As a 29-year-old fan of a lower-league football club, and thus a "neutral" in Premier League terms, it's pained me to see Newcastle United having a tough time in the top flight this season following years and years of stagnation and mediocrity, with the occasional relegation thrown in.
My early memories of Newcastle, as a 1990s child and 2000s teenager/young adult, were of a swashbuckling, exciting outfit boasting superb footballers and cult heroes - basically, a team well worthy of its place in the upper echelons of English football.
I was a bit of a latecomer to football, to be honest, and didn't really start following it week in, week out until after the 2002 World Cup. The 2002-03 season saw Newcastle in the Champions League, having finished fourth the previous term, and under the management of Bobby Robson, one of the best (and best-loved) managers to have ever come from England.
And I remember their high-scoring games against Manchester United, crazy displays of football, not to mention the Champions League run which saw them playing the likes of Inter Milan, Juventus and Barcelona.
Given that was the season in which I properly got into football, that's become a benchmark of sorts, and to me, Newcastle were always a "big" club. So the events of the following 15 years were difficult to fathom.
Robson being fired early in the 2004-05 season, Graeme Souness's arrival and woeful management of the side, a 14th-placed finish, and it would only get worse, with Mike Ashley seizing control of the club from Freddie Shepherd.
From then on, Newcastle would lurch from disappointment to disappointment, as one of the best-supported clubs in England would make relegation battles a regular occurrence, and to date, they've had two seasons in the Championship, although to their credit, they've managed to bounce straight back up each time.
Now, with the club managed by Rafa Benitez, one of the finest managers in world football at the moment, and in the Premier League, it looks as though Ashley's time owning the club could potentially be coming to an end soon.
I say "could", it all depends what happens with regards to Amanda Staveley's potential takeover of the club - the last round of negotiations didn't yield a deal, in fact it ended on a somewhat sour note as Ashley stated: “Attempts to reach a deal with A. Staveley & PCP have proved exhausting, frustrating and a complete waste of time.” Ouch.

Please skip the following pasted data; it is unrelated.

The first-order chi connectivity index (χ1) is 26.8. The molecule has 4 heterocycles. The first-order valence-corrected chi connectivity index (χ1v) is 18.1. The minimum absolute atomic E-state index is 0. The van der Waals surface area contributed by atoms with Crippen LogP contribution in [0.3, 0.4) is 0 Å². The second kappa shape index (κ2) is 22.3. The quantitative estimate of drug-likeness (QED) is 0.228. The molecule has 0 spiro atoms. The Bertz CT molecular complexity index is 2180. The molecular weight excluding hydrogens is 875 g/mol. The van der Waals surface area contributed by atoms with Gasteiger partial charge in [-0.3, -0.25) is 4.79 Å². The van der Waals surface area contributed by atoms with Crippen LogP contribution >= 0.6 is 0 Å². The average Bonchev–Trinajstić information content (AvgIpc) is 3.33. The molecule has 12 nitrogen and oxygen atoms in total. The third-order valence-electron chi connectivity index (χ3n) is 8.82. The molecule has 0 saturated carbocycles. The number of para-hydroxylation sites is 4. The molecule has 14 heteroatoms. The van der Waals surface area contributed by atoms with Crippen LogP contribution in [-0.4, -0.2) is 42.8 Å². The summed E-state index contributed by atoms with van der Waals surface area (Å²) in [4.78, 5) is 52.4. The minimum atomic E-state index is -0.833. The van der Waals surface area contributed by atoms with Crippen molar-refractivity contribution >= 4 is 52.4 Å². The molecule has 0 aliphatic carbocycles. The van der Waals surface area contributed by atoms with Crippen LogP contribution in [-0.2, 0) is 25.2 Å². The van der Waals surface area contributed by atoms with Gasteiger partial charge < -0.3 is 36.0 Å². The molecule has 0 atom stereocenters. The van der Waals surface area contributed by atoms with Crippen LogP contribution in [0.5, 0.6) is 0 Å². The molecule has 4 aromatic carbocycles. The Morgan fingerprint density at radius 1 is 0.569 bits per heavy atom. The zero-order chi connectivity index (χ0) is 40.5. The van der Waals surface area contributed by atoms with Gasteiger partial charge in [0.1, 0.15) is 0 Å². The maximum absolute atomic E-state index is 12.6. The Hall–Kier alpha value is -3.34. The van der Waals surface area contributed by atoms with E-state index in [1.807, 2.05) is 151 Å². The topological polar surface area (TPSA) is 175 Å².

Now, a report in the Chronicle claims that Staveley has completed a business deal worth £142million with the Reuben Brothers to raise renewed hopes of a takeover. So this is a space that will most certainly need to be watched.
One of the most damning indictments regarding the situation at the club came from former Magpies stalwart Rob Lee, who told BBC Sport: "There is no point in Newcastle getting into the Premier League then keeping the same players that got them there.
"Sometimes you need better players. Bournemouth and Watford have both spent more than us. Newcastle is a huge club but it does not feel like that anymore, people don't want to play for them anymore.
"We were challenging the top teams like Manchester United and Arsenal, had trips to Europe, but it all seems so far away now. It is a shame. The club has been in decline for such a long time.
"Mike Ashley takes one step forward and then three giant steps backwards. It is time now for change, we need change, we need someone else to take the helm.
"It has become a stalemate. It is complicated with Ashley wanting a certain amount but prospective buyers are only willing to pay a certain amount because of what they value the club."
A takeover does not necessarily mean a guaranteed upturn in fortunes, it's more of a lottery at times - it could be anything on the scale from "Man City" to "Portsmouth".
But with the last 11 years having yielded nothing but disappointment for Newcastle fans, who are arguably the most passionate in the country, it's a gamble worth taking, given the stagnation, poor results and sometimes farcical issues that have beset the club in recent years.